AND WHY NOW IS THE TIME THAT IT IS POISED TO TAKE OFF
Contactless payments are a primary form of non-cash payment for small transactions throughout the world, but this is not the case in the US. Europe has led the way in the adoption of this new payment technology, with 50% of all in-store card transactions reported to be contactless. This same technology enables Europeans to use public transport without tickets or preloaded cards. In fact, it is estimated that by 2020 all payments terminals in Europe will support contactless.
So why did contactless fail to launch in the US?
A number of factors contributed to the situation, but there are three key reasons which really impacted contactless use in the US, namely:
1. The US consumer was afraid of contactless cards.
Between 2005 and 2008, Visa introduced the Paywave contactless card, and working with issuers automatically provided them to cardholders. Visa then partnered with a number of retail chains including Target to install contactless terminals.
As is usually the case with payment methods, they are generally safe, but technically capable of being compromised. Researchers had found a way in lab experiments to extract the card data from contactless cards. A powerful contactless wand, designed to emulate a card reader, could pull the card information if it was allowed to get within a few inches of a card. This was almost impossible to perform in the real world, but in the days before data breaches it made for great sensational reporting.
Just as millions of contactless cards had been put in cardholders’ wallets and purses, and after many merchant chains completed installing their contactless terminals, the press reported that card information could be stolen from a consumer’s purse or back pocket without them even knowing it. Suddenly the press and social media was flooded with unsubstantiated reports of contactless fraud, and the fear spread. Consumers were urged to wrap their cards in foil or cut them up and demand a ‘safe way to pay’ from their banks.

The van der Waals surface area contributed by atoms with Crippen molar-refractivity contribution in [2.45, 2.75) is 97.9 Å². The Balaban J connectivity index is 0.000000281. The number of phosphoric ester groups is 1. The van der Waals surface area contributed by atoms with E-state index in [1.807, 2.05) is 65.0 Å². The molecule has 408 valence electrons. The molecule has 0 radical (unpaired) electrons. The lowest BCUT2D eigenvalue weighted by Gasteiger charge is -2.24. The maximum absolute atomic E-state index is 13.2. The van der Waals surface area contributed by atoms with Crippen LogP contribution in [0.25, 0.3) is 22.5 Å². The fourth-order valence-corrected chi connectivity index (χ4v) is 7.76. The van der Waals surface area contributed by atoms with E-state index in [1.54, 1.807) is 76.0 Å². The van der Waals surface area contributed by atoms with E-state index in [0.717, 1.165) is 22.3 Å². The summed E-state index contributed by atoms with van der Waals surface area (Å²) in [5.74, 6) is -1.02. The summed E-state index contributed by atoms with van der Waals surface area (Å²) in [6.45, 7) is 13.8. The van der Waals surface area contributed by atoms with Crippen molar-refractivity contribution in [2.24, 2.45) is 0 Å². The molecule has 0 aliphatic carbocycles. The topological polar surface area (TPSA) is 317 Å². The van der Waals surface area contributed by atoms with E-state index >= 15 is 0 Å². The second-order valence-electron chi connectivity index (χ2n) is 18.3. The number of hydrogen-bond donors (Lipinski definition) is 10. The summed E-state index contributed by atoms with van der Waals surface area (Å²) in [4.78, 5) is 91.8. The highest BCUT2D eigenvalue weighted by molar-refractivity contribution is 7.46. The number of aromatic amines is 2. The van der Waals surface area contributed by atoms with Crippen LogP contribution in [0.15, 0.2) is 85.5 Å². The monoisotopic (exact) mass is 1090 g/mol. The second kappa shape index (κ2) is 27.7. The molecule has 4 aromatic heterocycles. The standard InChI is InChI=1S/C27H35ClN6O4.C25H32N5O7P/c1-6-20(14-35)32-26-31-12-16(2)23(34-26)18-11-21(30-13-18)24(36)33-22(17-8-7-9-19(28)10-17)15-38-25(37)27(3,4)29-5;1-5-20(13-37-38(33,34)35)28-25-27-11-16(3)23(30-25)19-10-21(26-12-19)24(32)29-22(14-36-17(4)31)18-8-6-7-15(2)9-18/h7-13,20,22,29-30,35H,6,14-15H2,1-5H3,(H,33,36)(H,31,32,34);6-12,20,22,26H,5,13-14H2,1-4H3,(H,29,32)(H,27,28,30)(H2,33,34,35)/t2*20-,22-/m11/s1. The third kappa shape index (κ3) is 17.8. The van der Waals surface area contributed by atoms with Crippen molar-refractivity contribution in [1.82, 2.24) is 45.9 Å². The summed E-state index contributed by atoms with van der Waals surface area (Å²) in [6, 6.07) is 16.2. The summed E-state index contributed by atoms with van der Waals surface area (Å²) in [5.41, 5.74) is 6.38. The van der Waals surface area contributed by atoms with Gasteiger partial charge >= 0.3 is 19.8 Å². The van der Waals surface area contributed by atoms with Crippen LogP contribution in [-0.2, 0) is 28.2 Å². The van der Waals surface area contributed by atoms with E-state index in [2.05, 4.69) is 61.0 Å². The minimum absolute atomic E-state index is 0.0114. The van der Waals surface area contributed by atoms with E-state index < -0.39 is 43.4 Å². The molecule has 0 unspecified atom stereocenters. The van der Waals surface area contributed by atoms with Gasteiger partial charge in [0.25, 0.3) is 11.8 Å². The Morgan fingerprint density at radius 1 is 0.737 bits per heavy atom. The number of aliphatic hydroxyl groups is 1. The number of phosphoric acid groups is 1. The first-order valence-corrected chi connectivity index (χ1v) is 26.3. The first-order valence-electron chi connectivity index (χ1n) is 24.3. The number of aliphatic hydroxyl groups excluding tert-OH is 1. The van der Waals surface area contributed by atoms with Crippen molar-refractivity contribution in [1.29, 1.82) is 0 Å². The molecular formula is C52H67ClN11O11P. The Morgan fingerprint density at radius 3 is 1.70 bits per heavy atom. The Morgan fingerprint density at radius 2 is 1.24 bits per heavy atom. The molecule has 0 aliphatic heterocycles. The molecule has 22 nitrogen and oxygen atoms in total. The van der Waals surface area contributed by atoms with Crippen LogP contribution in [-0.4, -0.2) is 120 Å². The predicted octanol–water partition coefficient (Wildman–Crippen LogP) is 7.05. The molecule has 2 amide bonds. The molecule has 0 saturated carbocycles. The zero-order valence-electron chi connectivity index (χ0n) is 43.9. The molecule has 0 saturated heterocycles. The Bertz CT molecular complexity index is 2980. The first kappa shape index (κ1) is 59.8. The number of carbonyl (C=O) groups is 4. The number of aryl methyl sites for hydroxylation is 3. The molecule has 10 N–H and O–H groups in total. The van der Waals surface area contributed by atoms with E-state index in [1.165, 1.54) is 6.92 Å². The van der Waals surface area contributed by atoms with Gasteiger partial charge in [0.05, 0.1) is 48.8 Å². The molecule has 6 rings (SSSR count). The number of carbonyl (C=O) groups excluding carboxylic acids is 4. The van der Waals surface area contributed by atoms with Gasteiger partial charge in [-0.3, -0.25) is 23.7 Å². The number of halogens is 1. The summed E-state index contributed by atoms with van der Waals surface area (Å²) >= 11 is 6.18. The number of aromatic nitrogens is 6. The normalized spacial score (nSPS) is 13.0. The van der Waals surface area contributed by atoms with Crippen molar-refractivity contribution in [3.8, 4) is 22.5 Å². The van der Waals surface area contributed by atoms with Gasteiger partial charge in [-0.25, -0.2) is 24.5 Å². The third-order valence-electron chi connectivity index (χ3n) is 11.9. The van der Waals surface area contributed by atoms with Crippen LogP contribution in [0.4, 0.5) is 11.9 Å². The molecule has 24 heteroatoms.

Consumers were not willing to trust a technology that allowed the possibility of a new kind of fraud. Instead, they wanted to stick with their mag-stripe technology that was proven to allow fraud. Consumers bragged about refusing to use a contactless card to avoid fraud, as they handed their mag-stripe card to a stranger at a restaurant, who would disappear to swipe the card to pay for their meal – a prime opportunity for just the thing they were trying to avoid.
Very quickly, the banks abandoned contactless cards, reissued standard mag-stripe ones, and the merchant chains pulled their contactless readers. This resulted in a substantial financial loss for Visa, the banks and retail chains involved.
Contactless, while taking off in the rest of the world, was dead and buried in the US.
A proactive information campaign and advances in the contactless standard could have allowed a reset and retry, but the pain of the losses and the next two factors ensured the contactless card would stay buried.
2. The US only moved to EMV chip-and-pin based cards in the past 2 years, and the pain of EMV is what gives contactless its benefits.